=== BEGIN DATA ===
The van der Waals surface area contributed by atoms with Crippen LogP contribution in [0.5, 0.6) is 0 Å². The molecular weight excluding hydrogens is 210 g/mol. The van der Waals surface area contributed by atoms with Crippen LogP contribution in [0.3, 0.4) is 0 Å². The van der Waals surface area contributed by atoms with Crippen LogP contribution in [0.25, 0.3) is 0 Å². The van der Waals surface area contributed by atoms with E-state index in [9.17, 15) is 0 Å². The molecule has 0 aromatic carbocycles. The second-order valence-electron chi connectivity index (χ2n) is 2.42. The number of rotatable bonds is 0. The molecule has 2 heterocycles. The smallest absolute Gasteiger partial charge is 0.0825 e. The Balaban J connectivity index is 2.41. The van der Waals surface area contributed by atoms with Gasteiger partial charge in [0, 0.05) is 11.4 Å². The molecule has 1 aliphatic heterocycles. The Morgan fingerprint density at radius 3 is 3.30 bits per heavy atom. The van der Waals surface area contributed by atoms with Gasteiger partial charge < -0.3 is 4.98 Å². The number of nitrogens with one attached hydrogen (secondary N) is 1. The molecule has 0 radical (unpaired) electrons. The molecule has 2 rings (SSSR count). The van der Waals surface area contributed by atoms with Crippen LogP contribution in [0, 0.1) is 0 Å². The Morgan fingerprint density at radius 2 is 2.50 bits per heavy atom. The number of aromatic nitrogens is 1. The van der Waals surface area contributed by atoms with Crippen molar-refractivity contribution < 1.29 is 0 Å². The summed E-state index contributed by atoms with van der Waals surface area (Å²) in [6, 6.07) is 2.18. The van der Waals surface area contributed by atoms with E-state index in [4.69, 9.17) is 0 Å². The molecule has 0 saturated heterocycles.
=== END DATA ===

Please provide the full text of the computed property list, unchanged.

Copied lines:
The van der Waals surface area contributed by atoms with Crippen LogP contribution in [0.5, 0.6) is 0 Å². The molecular weight excluding hydrogens is 210 g/mol. The van der Waals surface area contributed by atoms with Crippen LogP contribution in [0.3, 0.4) is 0 Å². The van der Waals surface area contributed by atoms with Crippen LogP contribution in [0.25, 0.3) is 0 Å². The van der Waals surface area contributed by atoms with E-state index in [9.17, 15) is 0 Å². The molecule has 0 aromatic carbocycles. The second-order valence-electron chi connectivity index (χ2n) is 2.42. The number of rotatable bonds is 0. The molecule has 2 heterocycles. The smallest absolute Gasteiger partial charge is 0.0825 e. The Balaban J connectivity index is 2.41. The van der Waals surface area contributed by atoms with Gasteiger partial charge in [0, 0.05) is 11.4 Å². The molecule has 1 aliphatic heterocycles. The Morgan fingerprint density at radius 3 is 3.30 bits per heavy atom. The van der Waals surface area contributed by atoms with Gasteiger partial charge < -0.3 is 4.98 Å². The number of nitrogens with one attached hydrogen (secondary N) is 1. The molecule has 0 radical (unpaired) electrons. The molecule has 2 rings (SSSR count). The van der Waals surface area contributed by atoms with Crippen LogP contribution in [0, 0.1) is 0 Å². The Morgan fingerprint density at radius 2 is 2.50 bits per heavy atom. The number of aromatic nitrogens is 1. The van der Waals surface area contributed by atoms with Crippen molar-refractivity contribution < 1.29 is 0 Å². The summed E-state index contributed by atoms with van der Waals surface area (Å²) in [6, 6.07) is 2.18. The van der Waals surface area contributed by atoms with E-state index in [4.69, 9.17) is 0 Å². The molecule has 0 saturated heterocycles.